AUSTIN (KXAN) — After the homeless camping ban went into effect in 2021, many people experiencing homelessness moved out from under the highways and overpasses, but a recent video of a structure under a north Austin overpass is highlighting a hidden population.
Video on social media showed the structure near Braker Lane and MoPac Expressway. It has wood floors, a storage area for bikes and other supplies, it also has a large living area.
Homeless advocacy and outreach groups like “We Can Now” have offered resources and food to people for years, but after the camping ban, CEO Antony Jackson said many people are going wherever they can to find shelter.
“Absolutely we have seen structures like that because it is still survival,” Jackson said. “We have to understand that these people, our unhoused population, it is survival for them every single day. This is weather they are up against. That is food. That is hygiene, water, clothing, all of those necessary things that we all need as human beings.
“We Can Now” feeds the homeless community once a week. They used to set up near East Cesar Chavez Street, but since the camping ban went into effect they are now going into the woods to serve their clients.
“A lot of people wanted them to not be out in the public, but that doesn’t fix the problem so now as you can see we have a large population that are in the woods,” Jackson said.
The Texas Department of Transportation tells KXAN highways and underpasses are not safe places for people to live.
In 2014, a person living under a highway underpass near U.S. 183 and Great Hills Trail died after they fell 15 feet while sleeping.
Fire can also be a danger and cause damage to the highways. In 2021, a fire at an encampment caused damage to a flyover that connects East Ben White Boulevard to I-35 in south Austin.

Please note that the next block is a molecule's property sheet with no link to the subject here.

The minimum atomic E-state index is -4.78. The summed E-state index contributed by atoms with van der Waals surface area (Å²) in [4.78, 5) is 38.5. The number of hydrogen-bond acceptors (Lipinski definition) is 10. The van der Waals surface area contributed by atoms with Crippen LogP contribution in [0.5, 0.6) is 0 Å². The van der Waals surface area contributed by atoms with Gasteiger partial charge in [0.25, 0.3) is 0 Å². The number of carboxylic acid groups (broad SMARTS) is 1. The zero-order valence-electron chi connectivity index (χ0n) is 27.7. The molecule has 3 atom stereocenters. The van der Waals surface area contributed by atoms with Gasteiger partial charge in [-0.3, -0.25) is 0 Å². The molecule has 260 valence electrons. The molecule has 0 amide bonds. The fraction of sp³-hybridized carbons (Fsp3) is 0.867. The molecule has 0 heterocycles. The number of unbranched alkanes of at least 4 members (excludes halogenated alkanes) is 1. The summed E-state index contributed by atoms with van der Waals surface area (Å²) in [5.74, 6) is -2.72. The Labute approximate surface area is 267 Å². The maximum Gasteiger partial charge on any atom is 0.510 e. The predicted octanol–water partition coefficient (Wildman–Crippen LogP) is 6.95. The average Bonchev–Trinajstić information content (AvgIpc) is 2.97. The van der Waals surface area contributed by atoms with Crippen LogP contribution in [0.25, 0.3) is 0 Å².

APD and city partners including Parks and Recreation, Public Works, Austin Resource Recovery and Watershed Protection, are enforcing the law and working with the people who are impacted. The city’s Homeless Outreach Street Team and Downtown Austin Community Court social workers are helping to make sure individuals experiencing homelessness can access support services.
Meanwhile, under the HEAL Initiative, designed to address unsheltered homelessness in Austin, more than 150 people living in the most unsafe encampments have been relocated to rooms at city-owned bridge shelters and linked to long-term housing.
The City of Austin and its partner agencies successfully moved more than 1,700 people into housing and out of homelessness in 2021.
According to TxDOT, the city is in charge of cleanup of encampments under highways in city limits.
Austin Public Works tells KXAN they conduct cleanings at 58 locations on a monthly rotation. Not all locations need cleanings each month due to enforcement of the camping ban. Each site in the rotation is checked each month.
The city tells KXAN there were 602 site cleanups in 2021, and so far in 2022, there have been seven cleanups.
“We Can Now” says they will continue to work with the homeless population even with the challenges they are facing. They are always looking for volunteers and donations.